ALMA, Wis. (AP) — Human error caused a train derailment in November that sent more than 20,000 gallons of ethanol into the Mississippi River in Wisconsin, according to a BNSF Railway report.
In an accident report filed with the Federal Railroad Administration, BNSF said a train operator applied the dynamic brakes too rapidly, causing 25 cars to jump the tracks near Alma. The federal agency continues to investigate.
The 112-car train was traveling south at 26 mph when it derailed on Nov. 7. Five of its tankers leaked a combined 20,413 gallons of ethanol, according to the La Crosse Tribune (http://bit.ly/1N2GM8F ).
There were no injuries in the derailment, which caused about $2.1 million in damage to rail equipment and tracks. The damage doesn't reflect the cost of monitoring the Mississippi River, which BNSF is paying for.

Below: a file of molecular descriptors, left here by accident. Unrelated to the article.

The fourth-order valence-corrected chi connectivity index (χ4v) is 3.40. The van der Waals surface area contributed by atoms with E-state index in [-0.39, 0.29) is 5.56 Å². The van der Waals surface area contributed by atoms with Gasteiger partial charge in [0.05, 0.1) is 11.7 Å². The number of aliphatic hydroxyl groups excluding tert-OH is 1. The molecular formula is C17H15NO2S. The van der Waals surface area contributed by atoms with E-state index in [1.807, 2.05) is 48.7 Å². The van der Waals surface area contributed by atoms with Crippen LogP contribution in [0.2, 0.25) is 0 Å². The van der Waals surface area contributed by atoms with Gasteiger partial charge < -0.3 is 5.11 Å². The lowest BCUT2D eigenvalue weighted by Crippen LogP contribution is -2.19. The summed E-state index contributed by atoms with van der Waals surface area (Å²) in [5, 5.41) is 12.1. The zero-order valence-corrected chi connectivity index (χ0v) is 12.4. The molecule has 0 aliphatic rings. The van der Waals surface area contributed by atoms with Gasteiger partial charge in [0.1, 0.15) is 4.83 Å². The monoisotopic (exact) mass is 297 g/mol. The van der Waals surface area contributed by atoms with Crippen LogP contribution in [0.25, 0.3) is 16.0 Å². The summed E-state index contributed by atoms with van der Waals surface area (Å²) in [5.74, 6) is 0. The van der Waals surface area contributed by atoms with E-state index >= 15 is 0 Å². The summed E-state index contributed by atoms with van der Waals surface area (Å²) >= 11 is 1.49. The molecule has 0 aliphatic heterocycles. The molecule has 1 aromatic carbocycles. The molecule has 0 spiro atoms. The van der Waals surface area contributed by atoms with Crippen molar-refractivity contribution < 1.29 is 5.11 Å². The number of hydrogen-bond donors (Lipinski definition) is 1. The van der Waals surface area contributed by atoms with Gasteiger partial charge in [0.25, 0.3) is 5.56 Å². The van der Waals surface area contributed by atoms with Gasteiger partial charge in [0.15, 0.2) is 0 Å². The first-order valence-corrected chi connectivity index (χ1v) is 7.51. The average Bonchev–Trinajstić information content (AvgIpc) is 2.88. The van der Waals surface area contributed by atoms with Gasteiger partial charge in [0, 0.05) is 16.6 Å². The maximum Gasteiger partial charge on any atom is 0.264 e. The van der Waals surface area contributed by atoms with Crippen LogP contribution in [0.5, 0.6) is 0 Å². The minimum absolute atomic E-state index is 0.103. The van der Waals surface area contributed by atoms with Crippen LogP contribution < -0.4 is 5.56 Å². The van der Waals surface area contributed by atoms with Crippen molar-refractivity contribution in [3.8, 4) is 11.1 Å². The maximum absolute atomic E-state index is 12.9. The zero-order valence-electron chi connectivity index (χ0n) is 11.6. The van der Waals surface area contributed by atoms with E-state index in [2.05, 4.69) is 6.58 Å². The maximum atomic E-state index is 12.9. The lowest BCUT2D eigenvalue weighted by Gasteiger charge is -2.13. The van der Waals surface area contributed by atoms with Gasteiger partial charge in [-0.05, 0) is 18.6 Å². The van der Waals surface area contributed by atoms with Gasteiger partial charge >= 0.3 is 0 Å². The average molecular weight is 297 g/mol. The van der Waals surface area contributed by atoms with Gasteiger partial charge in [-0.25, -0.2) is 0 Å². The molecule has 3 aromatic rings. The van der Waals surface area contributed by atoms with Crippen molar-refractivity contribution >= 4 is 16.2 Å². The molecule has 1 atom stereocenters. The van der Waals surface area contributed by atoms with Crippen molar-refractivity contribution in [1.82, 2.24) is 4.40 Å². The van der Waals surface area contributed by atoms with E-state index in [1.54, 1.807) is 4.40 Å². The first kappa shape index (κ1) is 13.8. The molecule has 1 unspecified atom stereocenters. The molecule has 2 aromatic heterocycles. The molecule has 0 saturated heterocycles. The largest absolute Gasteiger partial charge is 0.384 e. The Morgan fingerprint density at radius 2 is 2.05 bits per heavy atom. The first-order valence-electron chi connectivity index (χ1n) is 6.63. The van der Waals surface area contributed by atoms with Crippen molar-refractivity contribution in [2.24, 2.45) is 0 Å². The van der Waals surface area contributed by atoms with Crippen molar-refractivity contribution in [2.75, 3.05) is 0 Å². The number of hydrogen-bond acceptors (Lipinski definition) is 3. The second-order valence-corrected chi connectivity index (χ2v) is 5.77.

"We dodged a bullet," said Stephen Schiffli, Buffalo County's director of emergency management. "It should be a wake-up call."
In its report, BNSF also blamed the makeup of the train, which operators say can be a factor when empty cars are followed by loaded ones.
About 50 federal, state and private-sector personnel were involved in the environmental response. Water testing is scheduled to continue through July.
Mary Stefanski of the U.S. Fish and Wildlife Service said there have been no documented cases of wildlife kills. Stefanski said responders believe most of the ethanol spilled into the railroad ballast — the bed of crushed stone beneath the tracks — but long-term monitoring is required to determine whether it is seeping into the water.
Information from: La Crosse Tribune, http://www.lacrossetribune.com